For my TESOL module we are required to do a project with an Erasmus student who is trying to learn English or improve their English ability. During this project we will meet the learner and write up a profile of their background, the reasons why they are learning English and what they hope to achieve. We will then meet up and have a more in-depth, recorded interview of about 15-20 minutes. We can then analyse and detect the problems the learner is encountering and make suggestions on how to improve. This English as a Foreign Language project will help both the “teacher” and learner, and will help prepare for when we are tutoring Erasmus students next year.
Meeting with my English Language Learner
This week I met up with my EFL language project learner and made a profile based on his background. The student is 23 years old and from Vitória in Brazil. It was interesting to note the different reasons he gave for wanting to learn English, for example some obvious reasons like for work possibilities but also for personal reasons like wanting to understand the lyrics in certain songs and watch TV shows. There are countless reasons to learn a new language.
In the Youtube video below some of these reasons are outlined in a video created for Babbel, the word renowned e-language learning site. The speaker speaks a different language for the different reasons he gives for learning a new language.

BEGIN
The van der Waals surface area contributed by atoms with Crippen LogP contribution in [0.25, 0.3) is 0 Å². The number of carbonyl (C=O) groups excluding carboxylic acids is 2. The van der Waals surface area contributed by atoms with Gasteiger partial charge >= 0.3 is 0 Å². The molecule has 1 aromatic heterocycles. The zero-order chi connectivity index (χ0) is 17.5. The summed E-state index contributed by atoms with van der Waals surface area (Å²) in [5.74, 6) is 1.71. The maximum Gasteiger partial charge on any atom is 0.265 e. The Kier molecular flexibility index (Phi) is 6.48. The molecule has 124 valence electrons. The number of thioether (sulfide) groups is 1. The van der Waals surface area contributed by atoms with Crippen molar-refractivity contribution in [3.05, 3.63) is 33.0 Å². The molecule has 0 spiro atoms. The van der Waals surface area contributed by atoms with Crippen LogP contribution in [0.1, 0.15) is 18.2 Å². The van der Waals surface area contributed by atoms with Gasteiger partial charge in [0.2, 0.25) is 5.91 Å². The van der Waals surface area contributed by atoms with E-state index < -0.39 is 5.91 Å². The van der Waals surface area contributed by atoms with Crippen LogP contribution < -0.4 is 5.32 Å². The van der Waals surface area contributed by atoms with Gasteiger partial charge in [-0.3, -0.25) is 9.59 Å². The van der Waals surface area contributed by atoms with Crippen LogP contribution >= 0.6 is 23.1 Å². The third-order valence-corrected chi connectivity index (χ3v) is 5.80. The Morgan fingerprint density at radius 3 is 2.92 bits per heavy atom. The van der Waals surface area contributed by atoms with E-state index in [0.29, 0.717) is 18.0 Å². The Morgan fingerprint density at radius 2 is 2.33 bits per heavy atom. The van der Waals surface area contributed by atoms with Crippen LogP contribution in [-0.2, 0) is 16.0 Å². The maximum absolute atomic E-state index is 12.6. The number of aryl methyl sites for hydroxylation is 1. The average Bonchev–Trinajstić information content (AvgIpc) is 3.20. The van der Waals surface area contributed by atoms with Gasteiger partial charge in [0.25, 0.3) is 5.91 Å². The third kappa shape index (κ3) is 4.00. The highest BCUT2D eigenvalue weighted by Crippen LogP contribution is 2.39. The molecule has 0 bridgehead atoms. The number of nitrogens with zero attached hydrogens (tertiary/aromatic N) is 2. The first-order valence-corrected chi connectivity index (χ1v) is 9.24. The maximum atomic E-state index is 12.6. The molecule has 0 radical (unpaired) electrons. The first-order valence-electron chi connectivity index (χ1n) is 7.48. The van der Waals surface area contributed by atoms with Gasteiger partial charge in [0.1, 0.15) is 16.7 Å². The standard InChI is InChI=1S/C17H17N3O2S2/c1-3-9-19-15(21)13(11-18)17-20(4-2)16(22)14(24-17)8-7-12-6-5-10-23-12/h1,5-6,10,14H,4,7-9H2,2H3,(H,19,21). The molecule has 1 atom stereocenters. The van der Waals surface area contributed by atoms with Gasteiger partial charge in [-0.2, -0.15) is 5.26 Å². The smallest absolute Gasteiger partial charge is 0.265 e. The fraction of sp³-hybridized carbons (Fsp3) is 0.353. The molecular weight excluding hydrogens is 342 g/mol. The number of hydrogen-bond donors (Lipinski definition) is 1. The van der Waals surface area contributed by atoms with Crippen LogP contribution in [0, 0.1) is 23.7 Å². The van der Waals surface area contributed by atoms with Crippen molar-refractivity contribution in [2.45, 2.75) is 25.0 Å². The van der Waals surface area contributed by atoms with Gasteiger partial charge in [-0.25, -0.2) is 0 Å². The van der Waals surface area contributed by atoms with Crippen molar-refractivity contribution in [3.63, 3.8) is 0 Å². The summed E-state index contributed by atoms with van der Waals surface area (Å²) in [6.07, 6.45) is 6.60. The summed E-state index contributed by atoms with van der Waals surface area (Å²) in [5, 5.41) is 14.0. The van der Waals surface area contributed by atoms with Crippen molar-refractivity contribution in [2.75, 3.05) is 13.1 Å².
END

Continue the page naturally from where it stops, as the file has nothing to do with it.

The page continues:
Reflection on Language Learning
This TESOL module has made me reflect on the different methods of language teaching and how I have learned languages in the past. For example, even after 5 years of learning French i am no where near fluent. I am not even near a conversational level. Trying to learn Dutch as an adult also showed me the difficulty of learning a new language. Pronunciation can be a big issue. In class this week we learned the importance of correcting pronunciation early on as otherwise it becomes ingrained behaviour and more difficult to change.
In this week’s TESOL tutorial we also discussed verbs and the different types and tenses used in English. It was interesting to see that even with complete fluency in a language that we do not know the actual grammatical patterns and orders and just simply go by “what sounds right”. After completing exercises with a German student also taking the TESOL module it was clear that she knew much more about English grammar than I did, when it should really be the other way around.
In my next blog post I will focus on how language teaching has evolved over the years and the different methods used today, including the most popular method: Communicative Language Teaching (CLT).